Thursday, 19 November 2015

Planning your Experimental Visual Anthropology assignment for 25.11.

To get you started, Marika gave a quick exercise, which was done in pairs and discussed after her lecture. But those of you who were not present, please try the exercise by yourselves, in a modified form:

You have 15mins to think and prepare a presentation of your "thing" visually:
- write very shortly about it, even one word
- find/ make one image
- make a sound
- make an activity/ even one gesture.
You then have 5mins to do the presentation and have a discussion on it.

For the original exercise people did not choose by themselves, but were given an option by somebody else. Here then options for those who were not present/left early/came late:
Marja: sound and writing (hope I remember correctly?)
Riikka-Theresa: sound
Laura: sound and gesture
Hiromu: word/ writing
Sophie: activity/ gesture
Beatrijs: an image

25.11. we can start with these, then go on to discuss your fuller plans for your experimental visual anthropology project concerning your thing.

Fuller plans should address the issues of:
- how do you intend to study your chosen thing?
- how do you intend to gather data? to document?
- how do you intend to analyze what you find?
- how do you intend present your findings?
Note: these questions might be resolved in one activity (filming/ drawing/mapping/ etc). But think on each!
- and: how will your project be anthropology? how will it be visual (anthropology)? how will it be experimental?

And some resume of themes and concepts and ideas you can use when planning your project:

- anthropology makes visible everyday things we take for granted, it looks at the small and insignificant, pays attention to detail
- anthropology looks for the perspective of the other (and here: you could think of your 'thing' as the other whose perspective you want to study)
- the importance of rituals
- the liminality, liminal space: traditionally liminality is a space simultaneously inside and outside a culture, a community (btw: this is also how Foucault defines "heterotopy"). Rites concerning liminality take people first outside, but then to bring them back inside. Important in the process are rituals, a guide, and the 'sacra', the objects that pertain to the process and the rites.
- anthropology and art are both things that require your concrete presence

Visual anthropology:
- issue of the role and presence of the anthropologist
- issue of subjectivity/ objectivity, how is objectivity achieved
- a visual presentation is always a unique and individual case (text can present generalizations)
- "intellectual act of seeing"
- " translation"

Things and Archaeology:
Every object is a marvelous archaeological record of everything that ever happened to it.
- "experimental archaeology": trying to use or produce the things, to discover their "real" usage
- garbology and modern archaeology
- things as language  - and then to things as "solid metaphors"
- object biography
- speculative realism: looking at objects as objects, not in relation to people and culture (cf aforementioned anthropological perspective of looking for the perspective and meanings of "the other" and understanding thing as this other)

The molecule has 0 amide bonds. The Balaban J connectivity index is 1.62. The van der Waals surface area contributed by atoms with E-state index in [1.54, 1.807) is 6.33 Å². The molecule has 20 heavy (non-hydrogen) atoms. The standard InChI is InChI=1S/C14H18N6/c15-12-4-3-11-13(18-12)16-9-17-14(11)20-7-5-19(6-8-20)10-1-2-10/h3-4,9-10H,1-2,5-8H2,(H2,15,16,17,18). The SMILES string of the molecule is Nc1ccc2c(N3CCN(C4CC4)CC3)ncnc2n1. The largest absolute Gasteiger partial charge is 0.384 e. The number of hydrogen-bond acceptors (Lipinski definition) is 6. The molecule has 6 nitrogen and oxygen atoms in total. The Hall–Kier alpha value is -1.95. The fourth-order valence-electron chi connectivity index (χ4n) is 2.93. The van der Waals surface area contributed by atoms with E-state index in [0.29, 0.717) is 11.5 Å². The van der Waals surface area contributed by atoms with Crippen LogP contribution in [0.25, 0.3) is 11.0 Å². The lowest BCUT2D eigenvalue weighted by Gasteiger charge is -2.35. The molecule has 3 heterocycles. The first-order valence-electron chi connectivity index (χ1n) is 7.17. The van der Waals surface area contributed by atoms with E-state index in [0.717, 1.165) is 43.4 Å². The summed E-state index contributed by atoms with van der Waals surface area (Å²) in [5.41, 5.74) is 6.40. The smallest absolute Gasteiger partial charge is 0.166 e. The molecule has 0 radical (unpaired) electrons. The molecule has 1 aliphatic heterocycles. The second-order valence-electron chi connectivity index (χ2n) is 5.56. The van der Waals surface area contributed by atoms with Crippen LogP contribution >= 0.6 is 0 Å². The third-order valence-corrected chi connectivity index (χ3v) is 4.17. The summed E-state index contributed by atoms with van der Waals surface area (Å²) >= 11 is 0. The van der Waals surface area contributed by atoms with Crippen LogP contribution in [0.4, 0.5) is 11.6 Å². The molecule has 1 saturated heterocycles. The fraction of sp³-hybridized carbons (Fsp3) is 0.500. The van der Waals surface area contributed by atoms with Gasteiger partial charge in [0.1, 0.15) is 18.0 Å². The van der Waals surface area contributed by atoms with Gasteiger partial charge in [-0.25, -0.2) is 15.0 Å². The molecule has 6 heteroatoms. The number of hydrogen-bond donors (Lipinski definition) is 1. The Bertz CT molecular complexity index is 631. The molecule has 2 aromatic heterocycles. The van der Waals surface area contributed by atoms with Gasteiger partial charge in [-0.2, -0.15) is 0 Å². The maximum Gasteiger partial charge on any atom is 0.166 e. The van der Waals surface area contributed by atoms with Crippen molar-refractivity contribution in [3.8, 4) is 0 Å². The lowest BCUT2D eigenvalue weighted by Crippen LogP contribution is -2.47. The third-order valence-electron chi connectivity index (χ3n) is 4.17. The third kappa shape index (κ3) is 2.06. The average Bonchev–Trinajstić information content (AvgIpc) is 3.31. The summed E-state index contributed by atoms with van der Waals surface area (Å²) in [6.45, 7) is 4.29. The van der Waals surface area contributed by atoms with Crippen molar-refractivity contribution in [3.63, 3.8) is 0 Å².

- OOO: object oriented ontology: what ultimately exists is objects

Experimental visual, artistic research
- anthropology and art are both things that require your concrete presence and experience
- being in a gap (between something) one still is somewhere, not between…
- trying to see, make visible, make tangible the gaps between seeing and recording, recording and reviewing, artistic work and research, writing and artistic work/ research etc.
- gap is part of the meaning
- the camera-subject: not a human subject but human-body-tool/technology combined subject: multiple subject
- multiverse (not uni verse)

19.11. Gaps and Simultaneous Spaces - Marika Orenius and artistic research

How do gaps and spaces become meaningful and valuable in my artistic research? Research and artistic work are a merged process in my doctoral studies. I elaborate these two different approaches as a method of producing information out of spatial experiences and a state of not-knowing. This presentation will underline that theoretical meanings emerge and observations are made in the process of writing and making artworks. Also, the liaison between artistic research and 'otherness' or 'alienation' in our culture, will be demonstrated.

In my artistic research, I reflect on a process – while being in the process. To finish or to close a process seems to be a need for all of us, otherwise we stay in a gap between an idea and a finished work. I make experiments in writing and in video works in order to see a 'subject' or myself and my work from outside or from distance. This presentation gives a short example of my work-in- progress, a multi-channel video installation Parousia. It is based on filming in different spaces, in various parts of the world. The moment of filming is intuitive and responsive to the space where the camera is moving. In the final editing process, everything is put together through new reflections and returns to the traces of the filming moment. The storyboard and even the manuscript are developed simultaneously with finishing the work. The working process consists of contradictions between originality and representability, alienation and responsivity. These concepts are examined through (responsive) phenomenology and contemporary French philosophy.